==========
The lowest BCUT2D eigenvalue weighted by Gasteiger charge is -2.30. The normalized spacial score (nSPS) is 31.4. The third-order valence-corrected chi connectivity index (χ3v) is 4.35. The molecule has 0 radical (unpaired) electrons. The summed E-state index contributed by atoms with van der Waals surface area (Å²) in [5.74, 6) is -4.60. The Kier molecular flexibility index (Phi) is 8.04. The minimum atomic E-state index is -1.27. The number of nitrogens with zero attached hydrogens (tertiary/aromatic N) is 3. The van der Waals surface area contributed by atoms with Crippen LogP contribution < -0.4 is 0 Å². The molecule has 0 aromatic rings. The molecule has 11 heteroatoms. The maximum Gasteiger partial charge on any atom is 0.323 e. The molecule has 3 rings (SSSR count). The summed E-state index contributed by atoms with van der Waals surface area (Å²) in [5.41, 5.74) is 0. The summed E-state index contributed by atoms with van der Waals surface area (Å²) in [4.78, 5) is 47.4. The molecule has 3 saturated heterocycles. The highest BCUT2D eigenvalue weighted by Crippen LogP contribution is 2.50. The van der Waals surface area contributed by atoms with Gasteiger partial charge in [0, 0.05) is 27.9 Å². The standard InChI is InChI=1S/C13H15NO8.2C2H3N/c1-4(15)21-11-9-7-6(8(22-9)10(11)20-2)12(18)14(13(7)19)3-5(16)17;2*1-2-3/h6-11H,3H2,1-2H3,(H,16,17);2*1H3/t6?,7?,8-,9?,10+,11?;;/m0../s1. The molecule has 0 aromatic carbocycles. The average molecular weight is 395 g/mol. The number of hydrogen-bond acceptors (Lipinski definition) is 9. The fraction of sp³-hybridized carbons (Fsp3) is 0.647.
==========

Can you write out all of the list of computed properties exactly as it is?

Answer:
The lowest BCUT2D eigenvalue weighted by Gasteiger charge is -2.30. The normalized spacial score (nSPS) is 31.4. The third-order valence-corrected chi connectivity index (χ3v) is 4.35. The molecule has 0 radical (unpaired) electrons. The summed E-state index contributed by atoms with van der Waals surface area (Å²) in [5.74, 6) is -4.60. The Kier molecular flexibility index (Phi) is 8.04. The minimum atomic E-state index is -1.27. The number of nitrogens with zero attached hydrogens (tertiary/aromatic N) is 3. The van der Waals surface area contributed by atoms with Crippen LogP contribution < -0.4 is 0 Å². The molecule has 0 aromatic rings. The molecule has 11 heteroatoms. The maximum Gasteiger partial charge on any atom is 0.323 e. The molecule has 3 rings (SSSR count). The summed E-state index contributed by atoms with van der Waals surface area (Å²) in [5.41, 5.74) is 0. The summed E-state index contributed by atoms with van der Waals surface area (Å²) in [4.78, 5) is 47.4. The molecule has 3 saturated heterocycles. The highest BCUT2D eigenvalue weighted by Crippen LogP contribution is 2.50. The van der Waals surface area contributed by atoms with Gasteiger partial charge in [0, 0.05) is 27.9 Å². The standard InChI is InChI=1S/C13H15NO8.2C2H3N/c1-4(15)21-11-9-7-6(8(22-9)10(11)20-2)12(18)14(13(7)19)3-5(16)17;2*1-2-3/h6-11H,3H2,1-2H3,(H,16,17);2*1H3/t6?,7?,8-,9?,10+,11?;;/m0../s1. The molecule has 0 aromatic carbocycles. The average molecular weight is 395 g/mol. The number of hydrogen-bond acceptors (Lipinski definition) is 9. The fraction of sp³-hybridized carbons (Fsp3) is 0.647.